Go to Google Images and search for “science.” What are the results? More than likely, the search will come up with beakers, protons, lab coats, double helixes, pulsars, microscopes and perhaps a smattering of trees and images of the globe. Photographs of researchers boot-high in streams collecting samples, for instance, or of a Cayman Island blue iguana in its natural habitat, would probably be few and far between. But images such as these—which show an aspect of the biological sciences, environmental processes or a subject of ecological research—rarely show up, even though they are of course also science.
It’s been said that, for better or worse, the experiences from your early childhood tend to stick with you for the rest of your life and influence the adult you become. Policymakers, environmentalists and ecological scientists are wise to take this sentiment into account in their efforts to get average citizens to care more about the environment and inform policy as it relates to environmental stewardship.
Twenty-five years ago on October 18, Nintendo launched its Nintendo Entertainment System in the United States and—depending on your point of view—began a video game revolution that has taken entertainment technology to previously unfathomable heights. Or it has captivated the attention and interest of millions of children and adults, in over two decades of software and console development, prompting Americans to stay indoors and avoid exercise. Perhaps you see it both ways.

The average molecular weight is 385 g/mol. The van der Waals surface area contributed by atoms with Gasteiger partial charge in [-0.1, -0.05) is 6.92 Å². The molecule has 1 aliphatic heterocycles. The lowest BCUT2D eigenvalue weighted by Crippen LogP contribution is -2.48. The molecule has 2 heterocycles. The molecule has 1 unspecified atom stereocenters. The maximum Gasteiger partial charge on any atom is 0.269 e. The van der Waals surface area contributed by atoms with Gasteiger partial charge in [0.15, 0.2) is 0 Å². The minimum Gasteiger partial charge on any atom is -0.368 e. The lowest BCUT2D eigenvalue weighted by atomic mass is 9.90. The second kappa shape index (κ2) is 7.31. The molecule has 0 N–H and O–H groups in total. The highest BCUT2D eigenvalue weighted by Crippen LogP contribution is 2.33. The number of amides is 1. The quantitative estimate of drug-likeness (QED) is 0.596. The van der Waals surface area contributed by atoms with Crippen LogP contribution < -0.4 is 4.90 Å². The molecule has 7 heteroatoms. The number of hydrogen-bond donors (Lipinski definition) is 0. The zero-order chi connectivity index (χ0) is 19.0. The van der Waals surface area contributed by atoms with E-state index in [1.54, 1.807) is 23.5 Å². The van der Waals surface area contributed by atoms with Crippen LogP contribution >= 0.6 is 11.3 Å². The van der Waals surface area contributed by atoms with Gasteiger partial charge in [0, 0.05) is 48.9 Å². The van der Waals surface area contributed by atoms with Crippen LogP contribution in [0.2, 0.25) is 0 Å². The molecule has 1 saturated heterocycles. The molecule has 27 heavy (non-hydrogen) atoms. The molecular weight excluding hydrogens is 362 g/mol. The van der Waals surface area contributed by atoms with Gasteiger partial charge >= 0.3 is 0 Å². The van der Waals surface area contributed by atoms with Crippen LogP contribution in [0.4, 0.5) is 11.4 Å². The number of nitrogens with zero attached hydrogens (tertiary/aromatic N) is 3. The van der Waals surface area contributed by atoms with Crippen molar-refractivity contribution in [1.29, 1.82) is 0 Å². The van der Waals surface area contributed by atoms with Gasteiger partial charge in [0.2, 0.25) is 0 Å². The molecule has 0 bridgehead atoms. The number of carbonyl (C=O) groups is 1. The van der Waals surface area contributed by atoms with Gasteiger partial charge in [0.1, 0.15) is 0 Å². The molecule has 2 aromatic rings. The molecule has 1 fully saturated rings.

Currently, U.S. students can graduate high school without taking a course that covers ecological science or that encourages ecological literacy—the ability to understand the interconnectedness of life on Earth. By not being exposed to this material, students’ career paths can be dramatically impacted. On a basic level, they may not consider the advantages of exploring ecology as an option for post-secondary education. But sometimes, they may never understand the complex dynamics of natural and built environments, including the role of humans in an ecosystem.
Just down the street from the David L. Lawrence Convention Center in downtown Pittsburgh—where the Ecological Society of America (ESA) is holding its 95th Annual Meeting this week—is a vacant lot adopted by the City Charter High School. Last Sunday, ESA ecologists and students visited the lot which is being restored by the 10th graders of the City Charter High School in coordination with the Student Conservation Association (SCA).
SEEDS is an education program of Ecological Society of America (ESA), and Iman is one of several SEEDS students who will be attending and presenting research at ESA’s upcoming Annual Meeting in Pittsburgh.